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When The Chickie Wanders

The other day, I wrote about our adventures with trying out more of the “free range parenting”.  That post is here: Let Them Be Chickens.  I’ve found it’s been super successful in teaching my children responsibility, street smarts, etc.  That being said, we hThe daad a wrench thrown in the process this past weekend, so in the interest of being open, I’m going to share it.  I’ve already been attacked for it, chastised, etc, but if I cared about any of that, I’d have different kids because I’d be raising them based off of everyone else’s opinions and not my own.  That’s not how this whole parenting thing works.

So this weekend, my daughter asks to go outside to play.  I was in my office doing something for work, so I said sure, and that would watch her out the window.  I watched her grab her scooter, her helmet, and start going up and down the sidewalk.  Up and down, up and down.  She came to ask me if she could go to a neighbor’s, and I told her no, not today.  I watched her scooter, do some gymnastics in the yard, then hope back on the scooter.  After a few minutes, I realized that I hadn’t seen her ride by.  I called her name, but got no answer.  I yelled louder.  No response. I went outside….and she was nowhere to be seen.

Utter panic set in.  I called for my son to check the house and the back yard. I went to the neighbor’s and asked if she was there.  She wasn’t.  I checked at another neighbor’s, and she wasn’t there either.  The neighbors called other neighbors, and within minutes, a group of people banded together to look.  I didn’t even hesitate…I called the police and my husband.

Now this was scary.  Worst case, had someone grabbed her?  That being said, her scooter was nowhere to be found.  My husband pulled in, along with the police, and I showed them pictures, gave a description.  My husband walked the street and saw her scooter in a neighbor’s driveway.  She was in their yard playing with a friend from school.  I don’t know the family, so I hadn’t thought to look there.  She was crying when she realized what had happened, how worried we were, and that the police were there.

Once she was home, she went inside the house, and the police officer asked to speak to me.

Some of what he said:

“Don’t be afraid to let them outside to play.
“What you are doing is correct.  If you helicopter over them, they will not learn to be self sufficient.  We see kids all the time that if their parent is 10 minutes late they become paralyzed with fear, because their parents haven’t taught them to be ok by themselves for a few minutes”
“It’s important to have a plan.  You have one, she just needs reinforcing on the plan.”
“The days of people driving by and snatching a kid off the street are pretty much long gone.”
“I know you’re freaking out right now, because things went awry, that you’re a bad mom.  You’re doing good. ”

So today, it has been an inside day.  My daughter learned a harsh lesson about being responsible and following the plan.  My standard of “You will get privileges as long as you are responsible with them” is in effect, so she will need to earn back her chance to go back outside to play with the neighborhood kids.  She apologized unprompted and explained that she had done the wrong thing in not communicating to me what happened.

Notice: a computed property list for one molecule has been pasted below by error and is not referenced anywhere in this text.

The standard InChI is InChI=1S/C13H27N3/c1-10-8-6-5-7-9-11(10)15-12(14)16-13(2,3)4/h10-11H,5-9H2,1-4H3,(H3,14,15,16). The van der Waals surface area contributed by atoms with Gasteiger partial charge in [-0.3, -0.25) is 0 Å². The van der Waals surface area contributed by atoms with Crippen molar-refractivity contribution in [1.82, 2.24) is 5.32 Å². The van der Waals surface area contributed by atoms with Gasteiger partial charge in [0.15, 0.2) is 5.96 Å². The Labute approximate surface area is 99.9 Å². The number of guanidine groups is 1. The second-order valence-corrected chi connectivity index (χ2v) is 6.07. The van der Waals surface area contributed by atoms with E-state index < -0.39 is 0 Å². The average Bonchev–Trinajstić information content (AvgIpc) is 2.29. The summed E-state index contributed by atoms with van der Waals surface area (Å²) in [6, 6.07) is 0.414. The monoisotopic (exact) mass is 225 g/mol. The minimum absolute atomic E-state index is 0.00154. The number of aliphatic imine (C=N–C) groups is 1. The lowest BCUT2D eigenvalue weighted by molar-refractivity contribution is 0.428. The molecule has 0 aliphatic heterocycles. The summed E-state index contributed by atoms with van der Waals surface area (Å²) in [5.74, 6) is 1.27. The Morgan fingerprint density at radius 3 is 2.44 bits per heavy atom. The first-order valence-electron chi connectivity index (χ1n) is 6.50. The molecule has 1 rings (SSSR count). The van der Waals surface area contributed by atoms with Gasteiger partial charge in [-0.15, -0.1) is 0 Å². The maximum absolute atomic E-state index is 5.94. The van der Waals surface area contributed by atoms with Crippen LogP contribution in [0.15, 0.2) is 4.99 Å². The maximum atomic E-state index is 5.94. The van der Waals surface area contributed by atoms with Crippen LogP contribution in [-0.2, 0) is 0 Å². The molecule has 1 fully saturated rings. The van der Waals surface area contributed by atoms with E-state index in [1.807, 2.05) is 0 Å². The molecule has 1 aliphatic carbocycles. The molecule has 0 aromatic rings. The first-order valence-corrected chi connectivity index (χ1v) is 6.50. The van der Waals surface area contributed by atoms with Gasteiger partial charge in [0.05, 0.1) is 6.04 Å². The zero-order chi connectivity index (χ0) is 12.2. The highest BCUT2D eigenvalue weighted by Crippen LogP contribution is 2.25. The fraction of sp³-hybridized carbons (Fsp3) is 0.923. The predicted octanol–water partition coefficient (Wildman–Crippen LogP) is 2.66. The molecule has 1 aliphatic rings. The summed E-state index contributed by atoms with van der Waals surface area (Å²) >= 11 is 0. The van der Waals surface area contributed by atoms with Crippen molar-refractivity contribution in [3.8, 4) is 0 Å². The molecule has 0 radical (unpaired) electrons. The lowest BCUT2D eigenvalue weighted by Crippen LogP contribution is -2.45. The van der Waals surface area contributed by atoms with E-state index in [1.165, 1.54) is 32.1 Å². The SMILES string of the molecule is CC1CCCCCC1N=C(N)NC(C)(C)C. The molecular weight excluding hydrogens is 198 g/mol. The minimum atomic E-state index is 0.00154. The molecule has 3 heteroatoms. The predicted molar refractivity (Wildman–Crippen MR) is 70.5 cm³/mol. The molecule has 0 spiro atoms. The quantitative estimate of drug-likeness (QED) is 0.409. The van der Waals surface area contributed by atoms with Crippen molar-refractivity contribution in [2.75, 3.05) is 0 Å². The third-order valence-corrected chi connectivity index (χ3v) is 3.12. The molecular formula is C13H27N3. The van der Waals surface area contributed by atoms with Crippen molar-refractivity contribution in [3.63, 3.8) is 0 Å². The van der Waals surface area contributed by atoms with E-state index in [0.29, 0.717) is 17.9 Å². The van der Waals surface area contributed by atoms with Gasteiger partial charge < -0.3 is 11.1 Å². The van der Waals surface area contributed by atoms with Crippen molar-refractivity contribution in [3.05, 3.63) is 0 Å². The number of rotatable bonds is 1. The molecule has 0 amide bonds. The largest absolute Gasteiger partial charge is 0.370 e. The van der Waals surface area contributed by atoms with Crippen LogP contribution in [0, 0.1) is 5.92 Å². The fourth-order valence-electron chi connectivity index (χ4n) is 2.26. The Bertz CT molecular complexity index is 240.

Out of this scary situation, came some really positive things.

  • I have amazing neighbors.  Within moments, keys were grabbed, cars mobilized, and other neighbors called in to help look for my daughter.
  • I reached out to the neighbor who has the house where she was, and we have planned to schedule a playdate and to communicate if the kids are playing together.
  • I saw the very best of our police department.  They got here in moments, asked me quick questions, and banded together.  Once she was found, they talked me of the proverbial ledge and reminded me that we have to raise kids to be productive members of society.  They joked with me, each other, and when it was done, they gave me a thumbs up for how I handled it and left.  Super kind, and super efficient.  I couldn’t have asked for better.
  • I have some great family members who were supportive and understood what I am doing, why I am doing it, and that sometimes things go wrong.  No judgement, no hassle, just support.
  • At the end of the day, I have been pretty vocal about what happened.  Sure, there’s been those that judged or had some negative things to say.  Shrug.  I had fears of that before saying anything but at the end of the day, I own my choices of how I parent, and own who I am.  If people don’t like it, don’t follow my lead, and do you, boo.  I’ll do me.  I definitely am left feeling confident about owning who I am.

 

So, we excelled, we faltered, and now we begin again.  Lessons learned, and we were fortunate that out of a scary situation, a ton of positive results happened.  So we begin again, with a plan a bit more fine tuned.  Someone said to me “perhaps this is exactly the lesson she needed”.  I believe it is.  She learned a lot of lessons that day.  She learned about responsibility, about sticking to a plan, communication, and why all of that is so important.  I just need to reinforce all of those lessons going forward.

 

 

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